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April 30, 2002

The Cause of Our Despair

By Seth Merrin

A dizzying pace of new market entrants and structures is underway.

Nasdaq trading has moved away from spreads to commission compensation while ECNs have garnered over 40 percent of Nasdaq's market share. The New York Stock Exchange is offering products for institutions only such as Institutional Express and DepthQuote, a step that begins the segregation of marketplaces between institutional and retail investors.

What's driving this pace of change? In large part, it is because the market structures do not respond to the demands of participants. As this occurs, problems become so large that entrepreneurs step in with innovations that attempt to solve the problems.

There are several macro events that have put enormous strain on the market structures. First, the equity assets in mutual funds rose nearly fourfold, from $1.2 trillion to $4.1 trillion, in the five-year period 1996 to 2001, according to the Investment Company Institute. Second, decimalization has created the adverse effect of reducing market depth. The quoted size on the NYSE declined 70 percent and by almost two thirds on Nasdaq since pre-decimal periods, according to a Dec. 3, 2001 report on market structure by UBS Warburg.

As a result, the shallowness in the market correspondingly reduces the size the institution is willing or able to show. That, in turn, reduces the average execution sizes on the exchanges. The size of an average trade on the NYSE fell by 30 percent in the period 1996 to 2001, from 1,489 shares to 1,041, according to Plexus Group. Nasdaq's trade size declined 43 percent, from 1,400 to 800 shares.

These macro issues have severely impacted institutional trading in general. They have also had a deleterious effect on the market impact, increasing transaction costs and volatility. These hidden transaction charges', can cost the institutions as much as $.46 cents per share, according to Plexus. In other words, for every dollar these institutions pay in commissions, they pay up to another $9 in market impact and other hidden transaction costs. Institutions have learned to compute these costs. While it is not an exact science, it is clear that the costs are real - and are growing. Actually, the nine to one ratio of hidden transaction costs to commissions has grown in two years from a seven to one ratio, according to Plexus. Reduction of trading costs is a critical factor in improving performance.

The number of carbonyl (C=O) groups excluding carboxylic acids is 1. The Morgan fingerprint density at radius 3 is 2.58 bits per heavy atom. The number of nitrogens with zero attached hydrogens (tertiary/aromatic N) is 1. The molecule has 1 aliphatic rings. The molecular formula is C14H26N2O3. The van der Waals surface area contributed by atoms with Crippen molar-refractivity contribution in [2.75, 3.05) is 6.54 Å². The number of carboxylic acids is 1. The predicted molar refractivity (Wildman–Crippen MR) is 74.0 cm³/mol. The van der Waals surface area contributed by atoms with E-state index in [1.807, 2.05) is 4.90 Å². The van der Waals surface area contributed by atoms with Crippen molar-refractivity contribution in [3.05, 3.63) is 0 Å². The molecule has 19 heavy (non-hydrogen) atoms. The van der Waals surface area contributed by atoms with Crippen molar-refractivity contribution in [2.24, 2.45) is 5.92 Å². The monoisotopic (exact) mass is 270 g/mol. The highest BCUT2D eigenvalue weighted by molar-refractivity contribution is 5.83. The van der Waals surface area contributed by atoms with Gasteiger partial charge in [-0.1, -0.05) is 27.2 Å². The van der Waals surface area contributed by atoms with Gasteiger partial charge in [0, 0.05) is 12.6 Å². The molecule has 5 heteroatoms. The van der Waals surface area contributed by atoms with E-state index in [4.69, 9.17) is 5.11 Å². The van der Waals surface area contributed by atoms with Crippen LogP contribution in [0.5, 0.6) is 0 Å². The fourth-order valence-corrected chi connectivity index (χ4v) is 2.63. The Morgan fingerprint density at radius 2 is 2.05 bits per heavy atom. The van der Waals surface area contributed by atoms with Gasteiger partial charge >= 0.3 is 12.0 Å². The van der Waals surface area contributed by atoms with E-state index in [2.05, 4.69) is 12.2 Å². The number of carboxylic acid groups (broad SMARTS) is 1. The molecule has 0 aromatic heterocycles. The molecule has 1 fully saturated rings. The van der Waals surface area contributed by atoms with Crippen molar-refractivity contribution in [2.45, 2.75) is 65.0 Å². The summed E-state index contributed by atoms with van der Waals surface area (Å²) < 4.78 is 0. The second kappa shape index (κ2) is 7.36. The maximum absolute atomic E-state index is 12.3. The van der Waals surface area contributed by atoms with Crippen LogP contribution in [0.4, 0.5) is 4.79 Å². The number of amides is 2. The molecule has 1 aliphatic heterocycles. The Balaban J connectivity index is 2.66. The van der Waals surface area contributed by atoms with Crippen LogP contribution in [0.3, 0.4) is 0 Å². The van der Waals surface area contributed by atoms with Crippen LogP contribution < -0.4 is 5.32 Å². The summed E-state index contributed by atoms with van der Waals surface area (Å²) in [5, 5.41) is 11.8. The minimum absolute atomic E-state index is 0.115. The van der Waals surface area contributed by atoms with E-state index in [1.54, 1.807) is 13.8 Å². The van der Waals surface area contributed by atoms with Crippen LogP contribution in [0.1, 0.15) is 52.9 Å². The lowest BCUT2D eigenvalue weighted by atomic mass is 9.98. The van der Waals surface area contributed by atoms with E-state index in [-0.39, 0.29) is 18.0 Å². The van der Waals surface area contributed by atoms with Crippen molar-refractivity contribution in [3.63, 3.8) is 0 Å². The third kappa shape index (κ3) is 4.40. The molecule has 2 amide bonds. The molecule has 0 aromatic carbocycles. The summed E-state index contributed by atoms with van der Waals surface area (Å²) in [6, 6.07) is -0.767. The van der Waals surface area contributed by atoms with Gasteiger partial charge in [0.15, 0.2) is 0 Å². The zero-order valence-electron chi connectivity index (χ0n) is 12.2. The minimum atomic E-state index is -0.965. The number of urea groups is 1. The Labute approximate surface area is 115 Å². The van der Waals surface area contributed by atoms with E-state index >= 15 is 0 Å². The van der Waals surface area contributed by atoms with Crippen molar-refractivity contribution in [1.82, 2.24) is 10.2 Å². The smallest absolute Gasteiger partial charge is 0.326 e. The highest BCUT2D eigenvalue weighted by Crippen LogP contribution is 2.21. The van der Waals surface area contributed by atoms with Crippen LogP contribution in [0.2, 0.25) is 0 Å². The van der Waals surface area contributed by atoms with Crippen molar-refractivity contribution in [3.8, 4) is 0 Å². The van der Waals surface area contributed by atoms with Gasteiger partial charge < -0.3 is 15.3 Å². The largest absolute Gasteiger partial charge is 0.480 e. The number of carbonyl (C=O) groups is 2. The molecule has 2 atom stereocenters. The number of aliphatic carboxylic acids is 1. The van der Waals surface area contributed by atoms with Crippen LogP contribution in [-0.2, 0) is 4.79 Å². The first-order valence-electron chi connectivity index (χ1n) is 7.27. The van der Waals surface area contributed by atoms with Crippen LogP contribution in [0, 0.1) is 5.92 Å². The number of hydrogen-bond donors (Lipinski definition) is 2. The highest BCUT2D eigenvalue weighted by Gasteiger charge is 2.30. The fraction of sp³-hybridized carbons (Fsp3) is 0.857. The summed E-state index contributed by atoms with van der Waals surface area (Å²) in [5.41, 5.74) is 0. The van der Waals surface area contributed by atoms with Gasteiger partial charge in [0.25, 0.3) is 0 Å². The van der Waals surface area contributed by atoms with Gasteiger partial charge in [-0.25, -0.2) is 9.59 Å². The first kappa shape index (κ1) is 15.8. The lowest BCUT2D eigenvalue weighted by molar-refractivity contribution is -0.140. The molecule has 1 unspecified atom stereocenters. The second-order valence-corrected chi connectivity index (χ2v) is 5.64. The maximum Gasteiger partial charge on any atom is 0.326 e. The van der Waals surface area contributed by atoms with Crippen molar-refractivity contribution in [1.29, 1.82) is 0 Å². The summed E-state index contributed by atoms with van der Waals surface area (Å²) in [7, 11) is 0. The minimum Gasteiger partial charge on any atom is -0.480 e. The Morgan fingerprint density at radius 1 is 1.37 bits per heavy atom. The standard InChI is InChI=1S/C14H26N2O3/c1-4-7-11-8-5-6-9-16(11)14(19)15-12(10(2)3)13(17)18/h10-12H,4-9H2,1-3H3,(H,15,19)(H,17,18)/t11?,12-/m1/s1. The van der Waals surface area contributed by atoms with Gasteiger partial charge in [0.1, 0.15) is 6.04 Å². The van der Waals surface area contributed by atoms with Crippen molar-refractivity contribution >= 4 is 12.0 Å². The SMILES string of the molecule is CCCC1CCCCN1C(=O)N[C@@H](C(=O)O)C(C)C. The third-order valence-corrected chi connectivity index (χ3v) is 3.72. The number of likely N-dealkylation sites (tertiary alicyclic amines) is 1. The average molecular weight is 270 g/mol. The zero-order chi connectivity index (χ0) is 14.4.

The current market structure perpetuates the rise in market impact and hidden transaction costs. For instance, when a broker receives a large institutional order, the broker tries to find a natural other side - to avoid a trade imbalance on the floor and to reduce market impact for the customer. This problem illustrates the two primary causes of market impact on many institutional orders. The first is information dissemination. The second is the size disparity between institutional order size and the average execution size on the exchanges. In attempting to find a natural for the customer and reduce market impact, information is disseminated through phone calls, AutEx advertising and FIX Indications Of Interests (IOIs).

Unfortunately for the institution, only 30 percent of all NYSE transactions are pre-arranged upstairs, according to information on the NYSE website. On the other 70 percent, advertising only serves to inform the rest of the marketplace that there is a large buyer or seller.

The last issue concerns market volatility. This industry is very different from all others in that there is no wholesale-only marketplace. Both wholesalers (institutions) and retailers (individuals) transact their business in the same marketplace. Within a single marketplace, there are no price breaks for the wholesaler; rather than receiving a volume discount, the institution pays a volume premium as previously explained.

A market can only determine fair pricing based on the supply and demand of information provided. Institutional traders are loath to share their entire order size with the market due to the adverse impact that information will have on the share price. The omission of institutional supply and demand data from the primary markets has rendered the pricing mechanism to be inexact at best. The primary market data reflects mostly retail supply and demand - not institutional.

It is the institutional size imbalance that interacts with the retail supply and demand that results in much of the market's volatility. By separating more of the institutional orders from the retail orders as the NYSE is beginning to do, the result should be less volatility in the primary markets.

Seth Merrin is CEO and co-founder of Liquidnet.